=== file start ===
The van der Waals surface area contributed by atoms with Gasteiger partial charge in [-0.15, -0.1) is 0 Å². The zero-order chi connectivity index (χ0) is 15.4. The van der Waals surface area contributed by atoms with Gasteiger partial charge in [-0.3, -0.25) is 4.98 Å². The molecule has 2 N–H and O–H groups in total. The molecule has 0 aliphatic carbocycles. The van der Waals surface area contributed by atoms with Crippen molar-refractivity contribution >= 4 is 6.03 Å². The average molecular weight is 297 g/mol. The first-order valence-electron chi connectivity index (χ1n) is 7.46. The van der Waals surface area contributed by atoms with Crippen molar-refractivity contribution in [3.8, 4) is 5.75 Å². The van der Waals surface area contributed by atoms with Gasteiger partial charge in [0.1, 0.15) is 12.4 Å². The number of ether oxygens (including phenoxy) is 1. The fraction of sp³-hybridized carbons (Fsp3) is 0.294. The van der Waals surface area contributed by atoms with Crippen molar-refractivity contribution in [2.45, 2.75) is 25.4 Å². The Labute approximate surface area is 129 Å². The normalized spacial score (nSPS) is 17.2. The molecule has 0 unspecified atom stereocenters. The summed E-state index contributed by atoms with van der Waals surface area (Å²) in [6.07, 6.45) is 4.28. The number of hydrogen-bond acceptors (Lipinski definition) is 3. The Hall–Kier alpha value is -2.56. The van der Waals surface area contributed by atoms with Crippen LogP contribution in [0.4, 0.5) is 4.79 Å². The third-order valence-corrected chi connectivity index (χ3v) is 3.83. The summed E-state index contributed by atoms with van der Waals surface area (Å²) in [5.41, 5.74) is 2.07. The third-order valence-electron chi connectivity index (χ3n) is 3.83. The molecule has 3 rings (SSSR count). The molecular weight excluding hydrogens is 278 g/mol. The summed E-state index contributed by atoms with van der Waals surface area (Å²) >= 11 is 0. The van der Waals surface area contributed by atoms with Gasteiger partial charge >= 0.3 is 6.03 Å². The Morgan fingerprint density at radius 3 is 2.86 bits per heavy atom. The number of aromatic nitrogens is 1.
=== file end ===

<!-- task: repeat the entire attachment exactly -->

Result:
The van der Waals surface area contributed by atoms with Gasteiger partial charge in [-0.15, -0.1) is 0 Å². The zero-order chi connectivity index (χ0) is 15.4. The van der Waals surface area contributed by atoms with Gasteiger partial charge in [-0.3, -0.25) is 4.98 Å². The molecule has 2 N–H and O–H groups in total. The molecule has 0 aliphatic carbocycles. The van der Waals surface area contributed by atoms with Crippen molar-refractivity contribution >= 4 is 6.03 Å². The average molecular weight is 297 g/mol. The first-order valence-electron chi connectivity index (χ1n) is 7.46. The van der Waals surface area contributed by atoms with Crippen molar-refractivity contribution in [3.8, 4) is 5.75 Å². The van der Waals surface area contributed by atoms with Gasteiger partial charge in [0.1, 0.15) is 12.4 Å². The number of ether oxygens (including phenoxy) is 1. The fraction of sp³-hybridized carbons (Fsp3) is 0.294. The van der Waals surface area contributed by atoms with Crippen molar-refractivity contribution in [2.45, 2.75) is 25.4 Å². The Labute approximate surface area is 129 Å². The normalized spacial score (nSPS) is 17.2. The molecule has 0 unspecified atom stereocenters. The summed E-state index contributed by atoms with van der Waals surface area (Å²) in [6.07, 6.45) is 4.28. The number of hydrogen-bond acceptors (Lipinski definition) is 3. The Hall–Kier alpha value is -2.56. The van der Waals surface area contributed by atoms with Crippen LogP contribution in [0.4, 0.5) is 4.79 Å². The third-order valence-corrected chi connectivity index (χ3v) is 3.83. The summed E-state index contributed by atoms with van der Waals surface area (Å²) in [5.41, 5.74) is 2.07. The third-order valence-electron chi connectivity index (χ3n) is 3.83. The molecule has 3 rings (SSSR count). The molecular weight excluding hydrogens is 278 g/mol. The summed E-state index contributed by atoms with van der Waals surface area (Å²) >= 11 is 0. The van der Waals surface area contributed by atoms with Gasteiger partial charge >= 0.3 is 6.03 Å². The Morgan fingerprint density at radius 3 is 2.86 bits per heavy atom. The number of aromatic nitrogens is 1.